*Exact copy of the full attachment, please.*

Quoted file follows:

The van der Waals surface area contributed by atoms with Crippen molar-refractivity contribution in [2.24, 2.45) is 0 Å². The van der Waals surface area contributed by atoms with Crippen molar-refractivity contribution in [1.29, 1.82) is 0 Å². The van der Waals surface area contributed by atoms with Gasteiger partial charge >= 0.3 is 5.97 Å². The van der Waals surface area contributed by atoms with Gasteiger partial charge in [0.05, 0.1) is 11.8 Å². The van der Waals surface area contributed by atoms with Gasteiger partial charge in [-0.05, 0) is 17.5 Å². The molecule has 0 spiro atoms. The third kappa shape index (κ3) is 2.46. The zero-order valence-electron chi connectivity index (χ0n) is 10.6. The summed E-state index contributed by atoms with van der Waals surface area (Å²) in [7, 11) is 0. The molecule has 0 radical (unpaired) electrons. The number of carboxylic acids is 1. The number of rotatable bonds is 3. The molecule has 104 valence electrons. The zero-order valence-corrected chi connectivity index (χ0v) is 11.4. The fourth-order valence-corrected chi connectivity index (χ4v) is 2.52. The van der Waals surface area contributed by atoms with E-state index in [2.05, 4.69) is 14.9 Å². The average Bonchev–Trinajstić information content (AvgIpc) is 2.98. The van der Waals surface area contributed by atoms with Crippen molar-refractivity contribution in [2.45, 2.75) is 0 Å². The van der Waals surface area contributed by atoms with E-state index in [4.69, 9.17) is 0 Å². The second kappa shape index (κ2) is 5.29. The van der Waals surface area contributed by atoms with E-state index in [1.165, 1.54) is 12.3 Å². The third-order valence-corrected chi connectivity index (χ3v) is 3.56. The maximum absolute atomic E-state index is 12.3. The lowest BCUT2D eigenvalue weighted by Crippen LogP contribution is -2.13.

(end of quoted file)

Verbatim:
The van der Waals surface area contributed by atoms with Crippen molar-refractivity contribution in [2.24, 2.45) is 0 Å². The van der Waals surface area contributed by atoms with Crippen molar-refractivity contribution in [1.29, 1.82) is 0 Å². The van der Waals surface area contributed by atoms with Gasteiger partial charge >= 0.3 is 5.97 Å². The van der Waals surface area contributed by atoms with Gasteiger partial charge in [0.05, 0.1) is 11.8 Å². The van der Waals surface area contributed by atoms with Gasteiger partial charge in [-0.05, 0) is 17.5 Å². The molecule has 0 spiro atoms. The third kappa shape index (κ3) is 2.46. The zero-order valence-electron chi connectivity index (χ0n) is 10.6. The summed E-state index contributed by atoms with van der Waals surface area (Å²) in [7, 11) is 0. The molecule has 0 radical (unpaired) electrons. The number of carboxylic acids is 1. The number of rotatable bonds is 3. The molecule has 104 valence electrons. The zero-order valence-corrected chi connectivity index (χ0v) is 11.4. The fourth-order valence-corrected chi connectivity index (χ4v) is 2.52. The van der Waals surface area contributed by atoms with E-state index in [2.05, 4.69) is 14.9 Å². The average Bonchev–Trinajstić information content (AvgIpc) is 2.98. The van der Waals surface area contributed by atoms with Crippen molar-refractivity contribution in [2.45, 2.75) is 0 Å². The van der Waals surface area contributed by atoms with E-state index in [4.69, 9.17) is 0 Å². The second kappa shape index (κ2) is 5.29. The van der Waals surface area contributed by atoms with E-state index in [1.165, 1.54) is 12.3 Å². The third-order valence-corrected chi connectivity index (χ3v) is 3.56. The maximum absolute atomic E-state index is 12.3. The lowest BCUT2D eigenvalue weighted by Crippen LogP contribution is -2.13.